(From the December 2014 Research Now)
After nearly three decades of data collection, endocrinologist Juan F. Sotos, MD, of Nationwide Children’s Hospital has published the first compelling evidence that children with idiopathic short stature can achieve normal adult height with increased doses of recombinant human growth hormone. The study, published in the International Journal of Pediatric Endocrinology, is also among the few to analyze and detect differences in treatment outcomes between children with non-familial versus familial short stature.
Controversy regarding the use of rhGH for children with idiopathic short stature (ISS) has long included a cost-benefit debate. Historically, rhGH doses ranged from 0.16 to 0.26 mg/kg/week for children with ISS, and average height improvements hovered at about 4 cm. A few small studies have indicated that the height benefit may be dose dependent, but the risks and benefits of increased rhGH doses for these patients have not been carefully studied until now.
“We started this in 1988, treating children with 0.20 mg/kg/week of growth hormone,” says Dr. Sotos, who is the former chief of the Section of Endocrinology, Metabolism and Diabetes at Nationwide Children’s. “When I saw that the children didn’t respond as well as I would like, I increased it to 0.30 mg/kg/week.”
With the collaboration of his research associate, Naomi Tokar, Dr. Sotos performed a retrospective analysis of 123 of his patients with ISS at Nationwide Children’s and compared them to 305 historical controls from nine other studies. They also assessed non-familial short stature, familial short stature, normal puberty and delayed puberty subgroups to assess any differences in height attainment based on these factors.
Among study participants, approximately 20 percent were lost to follow-up, all of whom had been responding positively to treatment. Of the 88 children included in the final analysis, mean adult heights for males and females were 0.71 and 0.65 standard deviations lower than average, respectively, a significant improvement over starting mean heights of 2.58 and 2.71 standard deviations below average. Male participants grew an average of 9.5 cm and females an average of 8.6 cm more than untreated ISS controls from nine randomized and nonrandomized studies available in the literature.
“Growth hormone treatment significantly improved the adult height of children with ISS, sometimes with an improvement of up to 4 inches,” Dr. Sotos says. “Other studies had only modest benefits but used doses of 0.16 to 0.26 mg/kg/week, which may not have been adequate. Our experience was quite positive, though, with doses of about 0.32 mg/kg/week of rhGH.”
Final adult height and total height gain of children with non-familial short stature were significantly greater than those obtained by children with familial short stature. No difference was observed between normal and delayed puberty groups, except between non-familial and familial short stature participants.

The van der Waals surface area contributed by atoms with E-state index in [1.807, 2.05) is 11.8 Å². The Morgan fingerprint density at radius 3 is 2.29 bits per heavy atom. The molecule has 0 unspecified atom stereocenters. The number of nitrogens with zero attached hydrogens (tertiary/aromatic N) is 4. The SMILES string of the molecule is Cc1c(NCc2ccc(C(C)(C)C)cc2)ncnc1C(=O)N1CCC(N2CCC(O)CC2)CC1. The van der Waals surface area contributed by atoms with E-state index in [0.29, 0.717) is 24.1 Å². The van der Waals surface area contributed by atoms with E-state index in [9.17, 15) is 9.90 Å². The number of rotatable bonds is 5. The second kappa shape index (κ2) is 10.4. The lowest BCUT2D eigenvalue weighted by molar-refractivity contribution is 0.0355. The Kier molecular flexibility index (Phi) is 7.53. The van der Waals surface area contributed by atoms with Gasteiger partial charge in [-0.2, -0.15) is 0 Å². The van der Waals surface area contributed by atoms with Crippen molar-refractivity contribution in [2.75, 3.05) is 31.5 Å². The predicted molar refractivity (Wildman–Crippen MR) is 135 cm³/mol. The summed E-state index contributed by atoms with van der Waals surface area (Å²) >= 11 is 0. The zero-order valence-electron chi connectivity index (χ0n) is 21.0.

“When you do a randomized study and don’t know whether participants have familial short stature or not, you lose some of the value of the study,” Dr. Sotos says. “Those with familial short stature are usually shorter at the end and respond less to growth hormone, and no one has proven that before except for in two small studies.”
Another aspect of the controversy over rhGH among children with ISS involves safety. Although the doses of rhGH were within approved ranges used to treat other conditions in children, such as growth hormone deficiency, Dr. Sotos and Tokar analyzed all children’s IGF-1 levels before, during and after treatment due to concerns that high IGF-1 levels are associated with future cancer. Less than 9 percent of the study participants had an IGF-1 value that exceeded the normal range even a single time during rhGH treatment, remaining essentially within the expected levels for their stages of puberty.
“Growth hormone is remarkably safe,” says Dr. Sotos, who is a professor of pediatrics and the former director of the Division of Endocrinology & Metabolism at The Ohio State University College of Medicine. “And this is not a ‘high’ dose — it’s what is used for other conditions. It’s just higher than what was used in the past for ISS.”
Although Dr. Sotos’ sixty-three year career in medicine is coming to an end, he is hopeful that this contribution to the literature will help other endocrinologists in the treatment of their patients with ISS.
“Here is the evidence that increased rhGH doses result in normalization of the heights during childhood and normal adult height, the main two aims of treatment,” Dr. Sotos says. “Treat your patients.”
Sotos JF, Tokar NJ. Growth hormone significantly increases the adult height of children with idiopathic short stature: comparison of subgroups and benefit. International Journal of Pediatric Endocrinology. 2014 July, 2014(1):15. [Epub ahead of print.]